I am…Dracula. I bid you welcome.
Happy Halloween, doll. There’s nothing like this bewitching day to put us in the mood for something a little, shall we say, hédoniste.
And they don’t come more so than La Casati.
Marchesa Luisa Casati
The toast of Venice long before the bellini was invented, Marchesa Luisa Casati (1881-1957) was painted by Boldini, photographed by Man Ray and Cecil Beaton, revered by Jean Cocteau and dressed by Poiret, Fortuny and Erté. Out of all these bold-faced names, no one, but no one, created more art with the Marchesa as muse than the Marchesa herself.
Nearly six-feet tall with brilliant red hair, Kabuki-white skin and enormous emerald eyes that she kept dilated with poisonous belladonna extract, the Marchesa held court at her various residences (including the Palazzo dei Leoni on the Grand Canal, now home to The Peggy Guggenheim Collection, and the Palais Rose, a red marble mansion outside of Paris) surrounded by a menagerie of lovers, artists and exotic animals like leopards and snakes of every stripe.
A painting of the flame-haired Marchesa by Augustus John
The deaths of her parents (her father was a cotton baron) when she was just a teen left the Marchesa and her sister the wealthiest heiresses in Italy. A marriage at age 19 to the Marchese Casati was loveless, but blended her immense wealth with his aristocratic credentials: a useful cocktail if you seek to be one of the most notable society hosts of all time.
A typical Marchesa party would… oh, well, there was no such thing as a typical Marchesa party. At one, there were servants, in powdered wigs and waistcoats, feeding the fireplace a steady stream of copper filings to keep the flames burning a vivid green. At others, she might paint herself in gold leaf, crowned with a headdress of stuffed snakes or gilded ram’s horns.
She was nothing if not committed. She once showed up to the Paris Opéra in a white sheath, topped with the feathers of an entire white peacock and, just before coming in, she had her chauffeur streak her arm with the blood of a freshly slaughtered chicken. It was not uncommon to catch her swanning around the streets of Venice at night, wearing nothing but one of her signature headdresses and flanked by two cheetahs on jeweled leashes.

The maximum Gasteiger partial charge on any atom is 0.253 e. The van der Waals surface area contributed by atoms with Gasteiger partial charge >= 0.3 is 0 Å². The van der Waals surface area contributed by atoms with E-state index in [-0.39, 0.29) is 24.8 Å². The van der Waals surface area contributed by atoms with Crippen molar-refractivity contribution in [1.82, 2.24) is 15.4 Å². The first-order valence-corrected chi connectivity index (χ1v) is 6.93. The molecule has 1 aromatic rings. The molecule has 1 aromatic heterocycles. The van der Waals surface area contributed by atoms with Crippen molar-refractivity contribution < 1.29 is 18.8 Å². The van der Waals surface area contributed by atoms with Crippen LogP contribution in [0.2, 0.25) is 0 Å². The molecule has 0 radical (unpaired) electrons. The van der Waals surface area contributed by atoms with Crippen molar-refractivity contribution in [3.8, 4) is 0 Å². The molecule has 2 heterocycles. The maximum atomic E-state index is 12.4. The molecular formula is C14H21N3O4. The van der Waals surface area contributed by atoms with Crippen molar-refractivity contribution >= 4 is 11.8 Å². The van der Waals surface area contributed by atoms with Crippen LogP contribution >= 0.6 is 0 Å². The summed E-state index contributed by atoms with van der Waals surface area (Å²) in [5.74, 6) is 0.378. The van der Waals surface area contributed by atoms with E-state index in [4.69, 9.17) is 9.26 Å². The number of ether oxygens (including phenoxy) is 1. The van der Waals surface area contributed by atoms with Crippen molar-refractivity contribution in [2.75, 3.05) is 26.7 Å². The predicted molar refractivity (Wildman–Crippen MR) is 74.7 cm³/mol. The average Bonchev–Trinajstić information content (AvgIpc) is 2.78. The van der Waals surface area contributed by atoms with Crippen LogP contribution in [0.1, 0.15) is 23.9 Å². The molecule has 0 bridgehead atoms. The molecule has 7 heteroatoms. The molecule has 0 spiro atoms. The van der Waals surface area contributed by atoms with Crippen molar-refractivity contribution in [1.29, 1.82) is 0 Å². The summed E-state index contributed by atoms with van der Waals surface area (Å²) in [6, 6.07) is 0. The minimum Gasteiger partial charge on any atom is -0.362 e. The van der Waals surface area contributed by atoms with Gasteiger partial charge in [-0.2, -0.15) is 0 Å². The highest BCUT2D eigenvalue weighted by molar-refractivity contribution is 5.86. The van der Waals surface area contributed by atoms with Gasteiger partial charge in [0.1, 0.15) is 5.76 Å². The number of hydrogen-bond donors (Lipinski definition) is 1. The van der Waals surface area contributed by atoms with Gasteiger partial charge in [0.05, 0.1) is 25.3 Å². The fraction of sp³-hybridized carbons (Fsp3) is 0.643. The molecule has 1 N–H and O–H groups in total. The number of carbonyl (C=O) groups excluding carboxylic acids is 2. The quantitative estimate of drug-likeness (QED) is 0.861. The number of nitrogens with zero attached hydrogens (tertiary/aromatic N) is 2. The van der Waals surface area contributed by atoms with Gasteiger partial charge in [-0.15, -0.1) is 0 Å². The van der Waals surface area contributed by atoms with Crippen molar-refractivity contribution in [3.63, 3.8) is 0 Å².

Sometimes, she’d sit stock still and silent next to a perfect wax replica of herself (yes, a doll, doll), leaving her guests to wonder which Casati was their actual hostess. She once locked a hapless guest in a powder room for daring to come to one of her costume balls in a similar get up to her own.
Georgina Chapman named her fashion company, Marchesa, for the avant-garde style icon. (photo of Georgina Chapman: Harper’s Bazaar)
If you get the sense that the Marchesa wasn’t the most gracious of hosts, you are probably right. Her fêtes were more about performance art than having a few friends ‘round to break bread. But that doesn’t make them, or her style, any less legendary. She is the namesake of one of the ultimate prêt-à-partay fashion collections, Marchesa, and continues to inspire designers, artists and, of course, hosts with her mad, bad ways. Rumor has it our gal even inspired Cartier’s famed Panther design.
Portrait of the eccentric Marchesa Casati by Giovanni Boldini,1908
As so often happens when one makes a habit of throwing copper on fires, the Marchesa eventually burned through her money and spent her last years penniless in London. A dévotée of the occult, she died of a cerebral hemorrhage following a spiritual session, and was buried with custom-made, enormously long false eyelashes and a black and leopard funereal costume, with one of her beloved deceased Pekinese (taxidermied, of course) buried at her feet.
We doubt that resting in peace was exactly her style, so we will mix up a Chrysanthemum in her honor and hope that she’s at least resting in sybaritic splendor.
2 oz. dry vermouth
1 oz. Bénédictine
3 dashes absinthe
Stir ingredients with ice in a mixing glass untill well chilled. Strain into a chilled cocktail glass and garnish with an orange twist.
Music to Channel Your Inner Marchesa
Season of the Witch – Karen Elision
Voodoo Lady – Ween
I Put a Spell on You – Screaming Jay Hawkins
People Are Strange – The Doors
Witchcraft – Frank Sinatra
Werewolves of London – Warren Zevon
Spooky – Dusty Springfield
Kooks – David Bowie
Jump in the Line – Harry Belafonte
Heart of Glass – Blondie
Click here for more information about the Marchesa.
Introductory photo: House of Dracula, 1945
Introductory quote: Dracula, 1931